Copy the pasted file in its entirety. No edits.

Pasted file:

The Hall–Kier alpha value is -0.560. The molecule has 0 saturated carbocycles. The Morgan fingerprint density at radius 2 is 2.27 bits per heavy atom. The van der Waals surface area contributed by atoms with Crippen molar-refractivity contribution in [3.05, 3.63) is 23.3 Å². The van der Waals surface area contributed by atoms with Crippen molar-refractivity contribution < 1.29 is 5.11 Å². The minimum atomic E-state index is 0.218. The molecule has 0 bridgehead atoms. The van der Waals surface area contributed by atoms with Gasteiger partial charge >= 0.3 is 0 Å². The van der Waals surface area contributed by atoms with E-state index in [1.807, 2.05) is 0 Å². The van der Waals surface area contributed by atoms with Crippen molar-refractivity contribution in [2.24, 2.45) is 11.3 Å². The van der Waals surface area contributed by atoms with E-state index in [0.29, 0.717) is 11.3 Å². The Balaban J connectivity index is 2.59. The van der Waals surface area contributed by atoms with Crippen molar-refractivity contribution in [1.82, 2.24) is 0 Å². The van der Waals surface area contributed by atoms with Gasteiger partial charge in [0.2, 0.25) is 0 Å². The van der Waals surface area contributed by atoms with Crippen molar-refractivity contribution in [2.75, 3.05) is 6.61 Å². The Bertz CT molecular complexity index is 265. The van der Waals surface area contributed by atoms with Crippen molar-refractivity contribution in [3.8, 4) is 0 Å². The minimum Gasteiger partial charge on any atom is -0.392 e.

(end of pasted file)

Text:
The Hall–Kier alpha value is -0.560. The molecule has 0 saturated carbocycles. The Morgan fingerprint density at radius 2 is 2.27 bits per heavy atom. The van der Waals surface area contributed by atoms with Crippen molar-refractivity contribution in [3.05, 3.63) is 23.3 Å². The van der Waals surface area contributed by atoms with Crippen molar-refractivity contribution < 1.29 is 5.11 Å². The minimum atomic E-state index is 0.218. The molecule has 0 bridgehead atoms. The van der Waals surface area contributed by atoms with Gasteiger partial charge >= 0.3 is 0 Å². The van der Waals surface area contributed by atoms with E-state index in [1.807, 2.05) is 0 Å². The van der Waals surface area contributed by atoms with Crippen molar-refractivity contribution in [2.24, 2.45) is 11.3 Å². The van der Waals surface area contributed by atoms with E-state index in [0.29, 0.717) is 11.3 Å². The Balaban J connectivity index is 2.59. The van der Waals surface area contributed by atoms with Crippen molar-refractivity contribution in [1.82, 2.24) is 0 Å². The van der Waals surface area contributed by atoms with Gasteiger partial charge in [0.2, 0.25) is 0 Å². The van der Waals surface area contributed by atoms with Crippen molar-refractivity contribution in [2.75, 3.05) is 6.61 Å². The Bertz CT molecular complexity index is 265. The van der Waals surface area contributed by atoms with Crippen molar-refractivity contribution in [3.8, 4) is 0 Å². The minimum Gasteiger partial charge on any atom is -0.392 e.